Yattarna is a multi-regional blend of the finest grapes that Penfolds can source from across four States of Australia, exhibiting line, length, purity of fruit and the capacity to evolve for a decade or two. French oak barriques, both new and seasoned, are used for fermentation and maturation, with oak playing an important albeit support role to the fruit. By contrast, the Reserve Bin A is a regional expression of the varietal, undergoing a natural fermentation in French oak barriques and usually with a different batonnage and solids regimen to Yattarna. Highly expressive, with an alternative structural & textural profile than Yattarna, the Reserve Bin A is very modern interpretation of this varietal and has been widely accoladed in recent times.
"Penfolds close relationship with the Thiénot family in France goes back many years"
You recently collaborated with Thiénot on three very special Champagne bottlings. Can you talk about this project? Is this the first time the Penfold’s name has appeared on a non-Australian wine?
The spirit of innovation and exploration that underpins Penfolds philosophy had often led off-shore. In the 1970’s Penfolds owned a winery in New Zealand, in the 1980’s to California, and Penfolds are on the cusp of releasing an inaugural Californian collection.
Although Penfolds enjoyed a long association with Australian sparkling wine (extending back over a century), this was discontinued in the early nineties. There has been ongoing palpable global pressure for Penfolds to return to sparkling, so what better a way than with Champagne! Penfolds close relationship with the Thiénot family in France goes back many years.
The Thiénot Champagne House is quality focused, entrepreneurial, worldly ...and willing to adopt change and try new techniques, different routes to market. Small enough to be ‘boutique’ & big enough to have the momentum to create new and impressive styles/directions. All three wines are from the celebrated 2012 harvest, with a first release a 2012 Chardonnay/Pinot Noir Cuvée. The launch of single-vineyard Blanc de Blancs & Blanc de Noirs expressions from two celebrated Grand Cru sites is detailed below.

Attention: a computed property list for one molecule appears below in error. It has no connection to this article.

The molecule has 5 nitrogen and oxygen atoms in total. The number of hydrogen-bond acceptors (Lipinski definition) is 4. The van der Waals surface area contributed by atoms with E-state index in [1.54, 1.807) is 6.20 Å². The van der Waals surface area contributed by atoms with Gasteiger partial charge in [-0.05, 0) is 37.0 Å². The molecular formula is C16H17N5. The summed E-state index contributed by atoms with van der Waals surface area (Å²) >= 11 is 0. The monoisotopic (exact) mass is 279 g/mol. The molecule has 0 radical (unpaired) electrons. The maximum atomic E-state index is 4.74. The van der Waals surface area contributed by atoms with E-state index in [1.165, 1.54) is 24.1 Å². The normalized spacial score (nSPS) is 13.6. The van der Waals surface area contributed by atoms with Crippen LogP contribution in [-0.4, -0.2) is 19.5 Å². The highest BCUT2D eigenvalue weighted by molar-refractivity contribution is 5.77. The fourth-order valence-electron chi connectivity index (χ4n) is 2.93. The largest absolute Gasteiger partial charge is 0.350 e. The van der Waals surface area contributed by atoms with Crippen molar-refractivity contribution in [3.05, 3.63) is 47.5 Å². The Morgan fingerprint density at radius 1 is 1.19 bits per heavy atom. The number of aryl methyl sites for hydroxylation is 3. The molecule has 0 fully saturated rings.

First Release, 2019
2012 Champagne Thiénot x Penfolds Chardonnay and Pinot Noir Cuvée
Vintage 2012 / 50% Chardonnay, 50% Pinot Noir / Sourced from Grand Cru and Premier Cru vineyards in Vertrus, Verzenay, Mesnil, Tauxieres, Cramant, Aÿ, Cumiére, Avenay Val d’Or
Second and third releases, 2020
2012 Champagne Thiénot x Penfolds Blanc de Blancs (Grand Cru Single Vineyard)
Vintage 2012 / 100% Chardonnay / Sourced from Avize
2012 Champagne Thiénot x Penfolds Blanc de Noirs (Grand Cru Single Vineyard)
Vintage 2012 / 100% Pinot / Sourced from Aÿ – the Chambre aux Loups 1-ha Pinot Noir vineyard.
"It’s important that these wines show freshness and vitality even after 50 years of barrel maturation"
I’ve always loved the Penfold’s fortified wines, particularly the Great Grandfather Tawny. Have these been made continuously since the company was founded? What are the challenges of making great fortified wines?
In the early days, wines fortified with brandy spirit were used as medicinal tonics. Penfolds continue to champion fortified styles of wine. The name “Grandfather” dates to 1915, when an oak cask containing the finest fortified blend was set aside for the exclusive use of the Penfold family. The first wine labelled as Grandfather was produced in 1940 and released in the 1965. Today Grandfather is made from shiraz, grenache and mataro. After fortification and barrel selection, the wines gradually pass through a six-stage blending process in a modified solera system. The youngest component in the final blend being 20-years-old, with much older trace elements. The range also includes the Great Grandfather 30-year-old and the celebrated 50-year-old rare tawny.
Although the production process is very different to Penfolds table wines, selecting fruit to style is still central to the success of our fortified wines. Fermentation is arrested with a brandy spirit that allows the fruit to shine, slowly developing rancio characteristics with maturation in old oak hogsheads. It’s important that these wines show freshness and vitality even after 50 years of barrel maturation, a result that is only made possible by methodically working the solera to achieve consistency and balance.
When you’re not drinking wine, do you have a favourite tipple?
As you might have gathered, I have a bit of a fondness for Champagne. When I’m not indulging in a glass of Thiénot x Penfolds, I might be spotted with a flute of bubbles from many a Champagne producer ... many of whom are friends, and many of whom I’d like to befriend!